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RehabMeasures Instrument

Trunk Control Test

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Purpose

The TCT measures four simple aspects of trunk movement.

Acronym TCT

Area of Assessment

Balance – Non-vestibular
Functional Mobility

Administration Mode

Paper & Pencil

Cost

Not Free

Cost Description

Cost not known

Diagnosis/Conditions

  • Stroke Recovery

Key Descriptions

  • 4 items:
    1) Rolling to weak side
    2) Rolling to strong side
    3) Balance in sitting position
    4) Sit up from lying down
  • Total score range: 0 (minimum) to 100 (maximum, indicating better performance).
  • Score of each item: (0, 12 or 25)
    0 = unable to perform movement without assistance.
    12 = able to perform movement, but in an abnormal style, for example, pulls on bed clothes, rope or monkey pole, or uses arms to steady self when sitting.
    25 = able to complete movement normally.
  • For the sitting balance item, a patient scores 12 if they need to touch anything with their hands to stay upright, and 0 if they are unable to stay up (by any means) for 30 seconds.
  • Total score of TCT = Sum points (rolling to weak side + rolling to strong side + balance in sitting + sit up from lying down) (Collin & Wade,1990)

Number of Items

4

Equipment Required

  • Bed or treatment table

Time to Administer

Less than 5 minutes

Required Training

Reading an Article/Manual

Age Ranges

Adults

18 - 64

years

Older Adults

65 +

years

Instrument Reviewers

Initially reviewed by Irene Ward, PT, DPT, NCS and the TBI EDGE task force of the Neurology Section of the APTA in 6/2012; Updated by Rie Yoshida and Heather Anderson of the StrokEdge II Task Force, Neurology Section, APTA in 3/2016

ICF Domain

Body Structure
Body Function

Measurement Domain

Motor

Professional Association Recommendation

Recommendations for use of the instrument from the Neurology Section of the American Physical Therapy Association’s Multiple Sclerosis Taskforce (MSEDGE), Parkinson’s Taskforce (PD EDGE), Spinal Cord Injury Taskforce (PD EDGE), Stroke Taskforce (StrokEDGE), Traumatic Brain Injury Taskforce (TBI EDGE), and Vestibular Taskforce (Vestibular EDGE) are listed below. These recommendations were developed by a panel of research and clinical experts using a modified Delphi process.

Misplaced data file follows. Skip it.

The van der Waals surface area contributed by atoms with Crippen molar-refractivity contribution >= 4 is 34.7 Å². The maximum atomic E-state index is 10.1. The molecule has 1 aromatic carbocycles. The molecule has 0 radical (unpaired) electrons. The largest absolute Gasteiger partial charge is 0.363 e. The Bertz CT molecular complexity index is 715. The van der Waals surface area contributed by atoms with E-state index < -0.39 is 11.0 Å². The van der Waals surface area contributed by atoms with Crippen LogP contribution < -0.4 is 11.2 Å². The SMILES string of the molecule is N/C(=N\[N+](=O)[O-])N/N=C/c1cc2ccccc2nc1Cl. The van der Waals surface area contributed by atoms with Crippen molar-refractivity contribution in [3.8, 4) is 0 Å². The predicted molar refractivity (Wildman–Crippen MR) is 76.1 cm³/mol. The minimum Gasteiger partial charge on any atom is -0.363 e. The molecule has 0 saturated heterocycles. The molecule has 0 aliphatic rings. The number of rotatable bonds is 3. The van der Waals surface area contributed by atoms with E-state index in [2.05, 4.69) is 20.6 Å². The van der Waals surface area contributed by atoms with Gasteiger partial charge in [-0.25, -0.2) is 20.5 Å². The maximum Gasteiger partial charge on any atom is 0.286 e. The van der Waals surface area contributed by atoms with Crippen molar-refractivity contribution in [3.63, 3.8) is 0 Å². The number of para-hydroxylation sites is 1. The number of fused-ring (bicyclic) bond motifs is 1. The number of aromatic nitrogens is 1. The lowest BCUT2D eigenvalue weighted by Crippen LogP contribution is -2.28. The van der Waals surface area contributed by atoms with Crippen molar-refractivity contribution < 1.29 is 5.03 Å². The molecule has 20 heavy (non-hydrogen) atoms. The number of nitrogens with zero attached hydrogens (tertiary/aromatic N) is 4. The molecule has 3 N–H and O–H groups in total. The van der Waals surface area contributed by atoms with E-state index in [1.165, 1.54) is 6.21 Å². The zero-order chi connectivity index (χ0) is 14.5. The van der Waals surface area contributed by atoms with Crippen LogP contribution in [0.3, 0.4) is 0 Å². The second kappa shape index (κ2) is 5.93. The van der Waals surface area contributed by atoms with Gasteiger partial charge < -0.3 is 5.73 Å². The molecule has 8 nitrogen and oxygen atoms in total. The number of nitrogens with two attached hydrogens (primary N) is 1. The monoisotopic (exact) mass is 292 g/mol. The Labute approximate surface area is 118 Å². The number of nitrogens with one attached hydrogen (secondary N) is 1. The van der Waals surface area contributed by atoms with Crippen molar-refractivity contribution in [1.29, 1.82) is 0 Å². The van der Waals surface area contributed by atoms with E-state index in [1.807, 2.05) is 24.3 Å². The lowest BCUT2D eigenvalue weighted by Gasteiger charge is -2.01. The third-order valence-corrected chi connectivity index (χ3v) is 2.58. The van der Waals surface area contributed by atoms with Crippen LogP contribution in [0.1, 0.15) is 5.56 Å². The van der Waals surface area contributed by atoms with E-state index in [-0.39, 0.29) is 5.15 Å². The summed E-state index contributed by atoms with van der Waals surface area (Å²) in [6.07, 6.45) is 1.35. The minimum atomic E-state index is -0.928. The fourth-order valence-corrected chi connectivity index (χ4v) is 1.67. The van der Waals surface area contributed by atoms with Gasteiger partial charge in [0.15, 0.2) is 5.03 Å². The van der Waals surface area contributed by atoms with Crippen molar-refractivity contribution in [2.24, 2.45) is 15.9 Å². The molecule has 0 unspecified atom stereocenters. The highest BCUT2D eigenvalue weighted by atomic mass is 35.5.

For detailed information about how recommendations were made, please visit:  http://www.neuropt.org/go/healthcare-professionals/neurology-section-outcome-measures-recommendations

Abbreviations:

 

HR

Highly Recommend

R

Recommend

LS / UR

Reasonable to use, but limited study in target group  / Unable to Recommend

NR

Not Recommended

Recommendations for use based on acuity level of the patient:

 

Acute

(CVA < 2 months post)

(SCI < 1 month post) 

(Vestibular < 6 weeks post)

Subacute

(CVA 2 to 6 months)

(SCI 3 to 6 months)

Chronic

(> 6 months)

StrokEDGE

NR

NR

NR

Recommendations based on level of care in which the assessment is taken:

 

Acute Care

Inpatient Rehabilitation

Skilled Nursing Facility

Outpatient

Rehabilitation

Home Health

MS EDGE

UR

UR

UR

NR

UR

StrokEDGE

NR

NR

NR

NR

NR

TBI EDGE

LS